There are several planning opportunities. Depending upon the client’s tax bracket in the years prior to the commencement of RMDs it might make sense to tap these tax-deferred accounts at least to a level that will fully utilize the client’s current tax bracket. This will have the added benefit of reducing the value of these accounts and will result in a lower RMD calculation down the road. (For related reading, see: How Advisors Can Help Address Longevity Risk.)
For those clients who are working at age 70 ½ they may not be required to take an RMD from the 401(k) at their employer if they own less than 5% of the firm and the plan allows for this exemption. A planning opportunity exists to roll old 401(k) balances into this plan if allowed to shield that money from RMDs for a few years as well. This planning option may need to occur a number of years prior to the client reaching age 70 ½.
A Roth conversion might also be a good strategy for some clients. If the client’s taxable income is relatively low they might consider doing the conversion of some or all of their traditional IRA to a Roth. They would owe income taxes on the amount converted but they would owe no income taxes on distributions in the future as long as certain requirements are met. Additionally there are no RMDs on a Roth IRA in addition to some estate planning opportunities. Your financial advisor really needs to run the numbers here to see if this makes sense. (For more, see: Estate Planning Tips for Your Elderly and Passed Clients.)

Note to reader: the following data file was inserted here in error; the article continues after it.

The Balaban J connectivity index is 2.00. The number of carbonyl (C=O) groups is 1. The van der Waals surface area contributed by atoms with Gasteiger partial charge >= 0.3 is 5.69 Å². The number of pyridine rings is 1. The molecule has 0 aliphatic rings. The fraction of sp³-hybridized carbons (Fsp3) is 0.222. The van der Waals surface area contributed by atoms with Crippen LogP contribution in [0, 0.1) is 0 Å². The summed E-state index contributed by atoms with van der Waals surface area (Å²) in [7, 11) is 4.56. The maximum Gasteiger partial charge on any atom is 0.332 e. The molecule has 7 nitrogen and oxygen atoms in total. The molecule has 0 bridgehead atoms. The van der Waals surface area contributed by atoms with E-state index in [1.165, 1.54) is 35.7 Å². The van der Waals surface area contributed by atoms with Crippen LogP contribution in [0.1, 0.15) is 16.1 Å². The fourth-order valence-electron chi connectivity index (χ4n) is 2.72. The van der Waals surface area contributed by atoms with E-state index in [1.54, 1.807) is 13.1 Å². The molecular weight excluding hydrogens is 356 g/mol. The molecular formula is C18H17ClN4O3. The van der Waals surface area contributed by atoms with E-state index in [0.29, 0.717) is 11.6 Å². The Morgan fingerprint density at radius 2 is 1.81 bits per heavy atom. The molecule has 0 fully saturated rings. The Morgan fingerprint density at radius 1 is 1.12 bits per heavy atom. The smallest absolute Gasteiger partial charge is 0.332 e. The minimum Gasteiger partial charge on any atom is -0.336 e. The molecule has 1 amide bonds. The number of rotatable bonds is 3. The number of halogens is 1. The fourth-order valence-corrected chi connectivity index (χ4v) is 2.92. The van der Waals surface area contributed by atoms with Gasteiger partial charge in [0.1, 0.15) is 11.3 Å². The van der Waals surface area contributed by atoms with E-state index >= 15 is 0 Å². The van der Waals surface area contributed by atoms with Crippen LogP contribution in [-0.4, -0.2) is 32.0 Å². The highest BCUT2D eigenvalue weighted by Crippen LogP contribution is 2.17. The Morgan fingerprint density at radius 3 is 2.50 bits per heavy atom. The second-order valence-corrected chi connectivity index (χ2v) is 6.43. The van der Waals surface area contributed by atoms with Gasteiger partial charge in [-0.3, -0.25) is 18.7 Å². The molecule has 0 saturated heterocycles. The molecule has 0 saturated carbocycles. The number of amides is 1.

Things can change in a retired client’s life resulting in reasons to change their distribution strategy, even for a year. An example might be if the client suffers an illness or other medical or dental situation that results in their out of pocket medical costs exceeding 7.5% of adjusted gross income for the year. Expenses above this level are deductible and if the deduction is significant enough the client might consider taking distributions from a traditional IRA or 401(k) account versus a tax-free Roth account or selling appreciated taxable securities that are taxed at preferential capital gains rates.
Client who may be years away from retirement should consider funding a Health Savings Account (HSA) account if they have access to one. This might be via a high deductible medical policy via an employer or one that they open on their own. Contributions serve to reduce current taxes and the money can be withdrawn tax-free in retirement to cover health care costs including insurance. Of course the client will need to be able to fund out of pocket medical expenses from other sources while working to make this strategy work. (For more, see: IRS Sets 2016 HSA Deduction Limits.)
The Bottom Line
Helping clients fund their retirement in the most tax-efficient method possible can result in additional spendable income for clients and help them make their nest egg last a bit longer. The examples cited above are just a small sample of some of the planning opportunities available. This is a huge opportunity for financial advisors to add value to their client relationships. (For more, see: Advisors: Have Clients Try on Retirement for Size.)